New York: Flockophobic Press Ltd., 1990. 1st Edition. Publisher's wooden box with sliding lid (measures 8.5" x 6.75" x 1.75"), printed paper label to one side, eight loose items in various media laid in.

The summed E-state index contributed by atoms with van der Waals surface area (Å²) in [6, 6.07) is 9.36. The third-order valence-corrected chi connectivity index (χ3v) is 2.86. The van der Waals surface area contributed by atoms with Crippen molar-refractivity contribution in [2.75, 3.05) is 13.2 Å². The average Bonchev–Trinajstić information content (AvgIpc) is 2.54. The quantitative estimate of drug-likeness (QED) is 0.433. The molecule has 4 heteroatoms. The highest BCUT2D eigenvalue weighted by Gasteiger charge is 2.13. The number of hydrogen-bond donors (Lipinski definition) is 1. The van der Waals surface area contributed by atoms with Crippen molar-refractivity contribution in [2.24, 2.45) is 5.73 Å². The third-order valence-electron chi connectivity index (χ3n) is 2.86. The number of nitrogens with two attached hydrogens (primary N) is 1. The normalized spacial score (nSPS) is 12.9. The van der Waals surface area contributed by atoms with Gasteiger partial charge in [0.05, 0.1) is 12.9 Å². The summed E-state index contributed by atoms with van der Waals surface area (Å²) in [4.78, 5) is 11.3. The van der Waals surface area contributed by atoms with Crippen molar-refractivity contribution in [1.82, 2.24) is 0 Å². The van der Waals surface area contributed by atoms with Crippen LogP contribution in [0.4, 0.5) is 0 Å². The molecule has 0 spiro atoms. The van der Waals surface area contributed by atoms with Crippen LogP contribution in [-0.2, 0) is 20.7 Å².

"He was much larger than a poet...He was one of the big secret heroes of the time" (Ira Cohen, speaking to the New York Times). Limited edition "poem-object" by Lower East Side poet, Jewish mystic, and artist Lionel Ziprin, published by the innovative Flockophobic Press. Combining old world mysticism and new world entropy while engaging with mid-century bohemia, occultism, and popular culture, Ziprin's prodigious and polymathic body of work remains beyond categorization. Turning genre on its head in the poet-magus's signature fashion, Ziprin's "book," notably the only tangible material published during his lifetime, is a treasure trove of mixed-media ephemera providing an illuminating window into and reflection of his idiosyncratic poetic practice. The small wooden box contains eight items of collectanea, including: a scroll with a short selection from Ziprin's unpublished 1100-page epic poem ("I reduced it to 785 pages," he later remarked) Sentencial Metaphrastic (1965-1971); two folded sheets with passages from Clues to a Scotland Yard Mystery (1987) and Numeration (1966); a 12-page illustrated pamphlet with a selection from Songs for Schizoid Siblings (1958), an esoteric and playful compendium of verses, limericks, and rhymes written for his children; a double-sided red flexidisc record with recordings of Ziprin's rambling ruminations and a short reading from Sentencial Metaphrastic; a black-and-white photo of Ziprin taken by Flockophobic founder Alexander C.S. Rower; a small printed emblem by contemporary artist Dion Macellari; and a printed colophon card numbered and signed by the contributors (this being number 38 of a total 350 copies). Founded in the late 1980s and operating through the early 2000s, Flockophobic Press strove to challenge contemporary notions of the book as a material object, intentionally challenging mainstream mentalities and dictates — keeping with its name, meaning "fear of the flock" — by publishing poetry and prose in "unbook-like forms," such as maps, bottles, menus, boxes, shoes, and even noodles. The brainchild of Rower (the grandson of sculptor Alexander Calder and overseer of his legacy), the press strove to publish authors he felt had been overlooked by more conventional publishing houses. All excerpts selected by poet Judith Farley Upjohn. Fine, complete, and rare. Item #2919